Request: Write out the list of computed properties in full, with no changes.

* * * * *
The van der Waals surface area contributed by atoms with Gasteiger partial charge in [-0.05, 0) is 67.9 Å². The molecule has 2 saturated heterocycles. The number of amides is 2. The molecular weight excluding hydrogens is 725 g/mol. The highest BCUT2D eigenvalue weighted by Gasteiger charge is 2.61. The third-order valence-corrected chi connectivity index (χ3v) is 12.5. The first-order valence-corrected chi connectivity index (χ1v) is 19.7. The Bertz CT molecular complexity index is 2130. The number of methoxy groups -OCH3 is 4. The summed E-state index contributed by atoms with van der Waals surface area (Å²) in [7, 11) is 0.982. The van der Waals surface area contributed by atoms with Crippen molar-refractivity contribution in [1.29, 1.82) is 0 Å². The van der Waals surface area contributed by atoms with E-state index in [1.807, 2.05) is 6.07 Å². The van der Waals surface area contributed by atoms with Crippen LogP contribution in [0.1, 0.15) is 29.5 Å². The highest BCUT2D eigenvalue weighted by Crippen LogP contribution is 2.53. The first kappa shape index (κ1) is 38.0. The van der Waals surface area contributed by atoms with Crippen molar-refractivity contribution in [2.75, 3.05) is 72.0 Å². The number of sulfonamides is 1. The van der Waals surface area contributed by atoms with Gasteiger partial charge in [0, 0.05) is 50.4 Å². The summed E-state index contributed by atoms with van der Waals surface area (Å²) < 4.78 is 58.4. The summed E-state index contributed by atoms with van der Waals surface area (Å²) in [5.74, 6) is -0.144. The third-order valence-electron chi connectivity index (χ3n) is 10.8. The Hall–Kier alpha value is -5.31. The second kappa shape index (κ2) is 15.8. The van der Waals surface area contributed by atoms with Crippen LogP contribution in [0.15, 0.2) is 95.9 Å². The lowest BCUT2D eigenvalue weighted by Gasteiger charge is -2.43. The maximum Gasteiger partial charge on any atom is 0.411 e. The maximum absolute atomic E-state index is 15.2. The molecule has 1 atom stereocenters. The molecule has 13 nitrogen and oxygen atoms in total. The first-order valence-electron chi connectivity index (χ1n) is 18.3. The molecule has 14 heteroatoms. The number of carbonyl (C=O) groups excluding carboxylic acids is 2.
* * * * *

The van der Waals surface area contributed by atoms with Gasteiger partial charge in [-0.05, 0) is 67.9 Å². The molecule has 2 saturated heterocycles. The number of amides is 2. The molecular weight excluding hydrogens is 725 g/mol. The highest BCUT2D eigenvalue weighted by Gasteiger charge is 2.61. The third-order valence-corrected chi connectivity index (χ3v) is 12.5. The first-order valence-corrected chi connectivity index (χ1v) is 19.7. The Bertz CT molecular complexity index is 2130. The number of methoxy groups -OCH3 is 4. The summed E-state index contributed by atoms with van der Waals surface area (Å²) in [7, 11) is 0.982. The van der Waals surface area contributed by atoms with Crippen molar-refractivity contribution in [1.29, 1.82) is 0 Å². The van der Waals surface area contributed by atoms with E-state index in [1.807, 2.05) is 6.07 Å². The van der Waals surface area contributed by atoms with Crippen LogP contribution in [0.1, 0.15) is 29.5 Å². The highest BCUT2D eigenvalue weighted by Crippen LogP contribution is 2.53. The first kappa shape index (κ1) is 38.0. The van der Waals surface area contributed by atoms with Crippen molar-refractivity contribution in [2.75, 3.05) is 72.0 Å². The number of sulfonamides is 1. The van der Waals surface area contributed by atoms with Gasteiger partial charge in [0, 0.05) is 50.4 Å². The summed E-state index contributed by atoms with van der Waals surface area (Å²) < 4.78 is 58.4. The summed E-state index contributed by atoms with van der Waals surface area (Å²) in [5.74, 6) is -0.144. The third-order valence-electron chi connectivity index (χ3n) is 10.8. The Hall–Kier alpha value is -5.31. The second kappa shape index (κ2) is 15.8. The van der Waals surface area contributed by atoms with Crippen LogP contribution in [0.15, 0.2) is 95.9 Å². The lowest BCUT2D eigenvalue weighted by Gasteiger charge is -2.43. The maximum Gasteiger partial charge on any atom is 0.411 e. The maximum absolute atomic E-state index is 15.2. The molecule has 1 atom stereocenters. The molecule has 13 nitrogen and oxygen atoms in total. The first-order valence-electron chi connectivity index (χ1n) is 18.3. The molecule has 14 heteroatoms. The number of carbonyl (C=O) groups excluding carboxylic acids is 2.